Process Improvement Initiatives Help You Do More with Less

September 8, 2017

If you’re a housing authority director, you must find efficiency gaps in your organizations and then determine how to streamline annual inspection and ADA processes. Develop strategies for increasing the number of work orders you close daily or weekly, and consider how to leverage new technology to make your operations more efficient.

Once you identify where you need to focus, choose a process improvement methodology to tackle your issue. Here we’re using a Lean Six Sigma framework you can use to find ways to run more effectively.

The DMAIC Framework

1. Define

First, identify and fully understand your agency’s pain points. Evaluate your costliest initiatives and determine if they can be optimized. Key areas to investigate include your:

  • Inspection processes (recordkeeping, data management)
  • Maintenance operations (work orders, schedules for maintenance techs)
  • Service initiatives (such as Family Self-Sufficiency programs)

Which team members are most affected? And what role will they play in your process improvement initiatives? During this stage, consider the urgency and overall impact of the issue to develop an appropriate timeframe for addressing it.

2. Measure

A solid baseline measurement will help you determine the degree to which your efforts are successful. Leverage relevant metrics, such as hours, dollars and errors, to develop goals and deadlines.

Here, it’s valuable to create a problem statement: “Currently, it takes us an average of 29 days to process invoices. Our goal is to be able to process invoices in 20 days by Dec. 1, 2017.” This type of statement — which includes a defined start rate, goal and deadline — will ensure your team is held accountable for reaching milestones within a certain time.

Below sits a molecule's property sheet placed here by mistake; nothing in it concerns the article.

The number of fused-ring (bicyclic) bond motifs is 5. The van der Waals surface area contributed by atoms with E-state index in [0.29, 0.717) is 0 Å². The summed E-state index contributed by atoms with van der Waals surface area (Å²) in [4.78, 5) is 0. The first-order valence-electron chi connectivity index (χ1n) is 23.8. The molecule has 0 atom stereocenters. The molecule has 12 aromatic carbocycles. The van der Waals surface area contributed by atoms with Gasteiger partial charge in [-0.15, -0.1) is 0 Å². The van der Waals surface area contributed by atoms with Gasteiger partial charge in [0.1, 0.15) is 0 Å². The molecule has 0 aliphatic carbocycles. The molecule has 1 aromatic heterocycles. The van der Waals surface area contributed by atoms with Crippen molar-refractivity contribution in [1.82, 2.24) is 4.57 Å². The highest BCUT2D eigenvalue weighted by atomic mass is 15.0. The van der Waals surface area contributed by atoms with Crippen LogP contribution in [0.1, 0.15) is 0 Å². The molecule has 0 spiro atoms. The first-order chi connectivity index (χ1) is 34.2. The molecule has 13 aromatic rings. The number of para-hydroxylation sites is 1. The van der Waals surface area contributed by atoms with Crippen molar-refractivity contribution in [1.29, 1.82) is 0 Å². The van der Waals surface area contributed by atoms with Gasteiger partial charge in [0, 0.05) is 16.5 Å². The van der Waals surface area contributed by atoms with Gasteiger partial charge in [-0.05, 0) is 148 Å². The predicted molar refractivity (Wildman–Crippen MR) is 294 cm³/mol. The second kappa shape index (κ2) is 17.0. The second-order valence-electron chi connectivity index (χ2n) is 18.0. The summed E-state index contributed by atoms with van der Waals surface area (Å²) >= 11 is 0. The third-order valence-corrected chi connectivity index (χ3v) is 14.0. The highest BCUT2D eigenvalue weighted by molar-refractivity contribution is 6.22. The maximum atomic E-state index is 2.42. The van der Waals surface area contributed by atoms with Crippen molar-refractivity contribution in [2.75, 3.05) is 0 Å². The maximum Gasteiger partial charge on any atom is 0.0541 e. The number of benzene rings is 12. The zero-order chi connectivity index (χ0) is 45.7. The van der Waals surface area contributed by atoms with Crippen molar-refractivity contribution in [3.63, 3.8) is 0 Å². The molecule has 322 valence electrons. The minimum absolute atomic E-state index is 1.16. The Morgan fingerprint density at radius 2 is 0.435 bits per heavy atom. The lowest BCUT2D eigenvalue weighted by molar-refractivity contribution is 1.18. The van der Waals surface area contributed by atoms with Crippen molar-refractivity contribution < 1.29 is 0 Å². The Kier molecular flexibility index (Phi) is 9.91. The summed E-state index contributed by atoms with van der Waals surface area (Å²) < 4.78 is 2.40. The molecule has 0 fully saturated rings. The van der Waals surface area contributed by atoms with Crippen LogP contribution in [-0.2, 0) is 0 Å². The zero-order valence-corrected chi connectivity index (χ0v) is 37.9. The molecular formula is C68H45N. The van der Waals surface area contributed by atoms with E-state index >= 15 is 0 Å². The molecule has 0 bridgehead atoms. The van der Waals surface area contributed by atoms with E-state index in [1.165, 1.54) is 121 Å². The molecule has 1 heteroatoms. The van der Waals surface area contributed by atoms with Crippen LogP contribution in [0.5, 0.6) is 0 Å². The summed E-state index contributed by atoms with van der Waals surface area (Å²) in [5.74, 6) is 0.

3. Analyze

Now it’s time to dive deeper and determine unequivocally the root cause. For example, your inspection process might be inefficient because your inspectors waste time and resources manually inputting data.

Use a variety of exercises and techniques, like the 5 Whys technique. You keep asking why a problem is happening until you land on the underlying cause. Other valuable facilitation tools include brainstorms and fishbone diagrams.

4. Improve

Next, determine how to address the problem. Again, you should experiment with different solutions. If, for example, you want to streamline your inspection process, test a mobile inspection system and evaluate the results. Use these successes (and failures) to fully flesh out a project implementation plan with clearly defined roles and responsibilities for all involved.

5. Control

In the final phase of Lean Six Sigma, it’s your responsibility to ensure that your team is properly implementing the action items you laid out in the Improve stage. See if you’re achieving the desired effects through the initiatives you’ve put into place. If you’re not, it’s up to you to make the necessary adjustments.

The Bottom Line

By employing the Lean Six Sigma methodology or a similar strategy, you’ll be able to see where specific inefficiencies exist. Overall, though, it’s critical to consider where you should improve lines of communication, avoid collecting unnecessary data, and decrease the amount of time employees spend traveling from site to site. This will help make the most of your time and resources, leaving you more to focus on your main business goals.

For more information, contact Timothy Sumrall at

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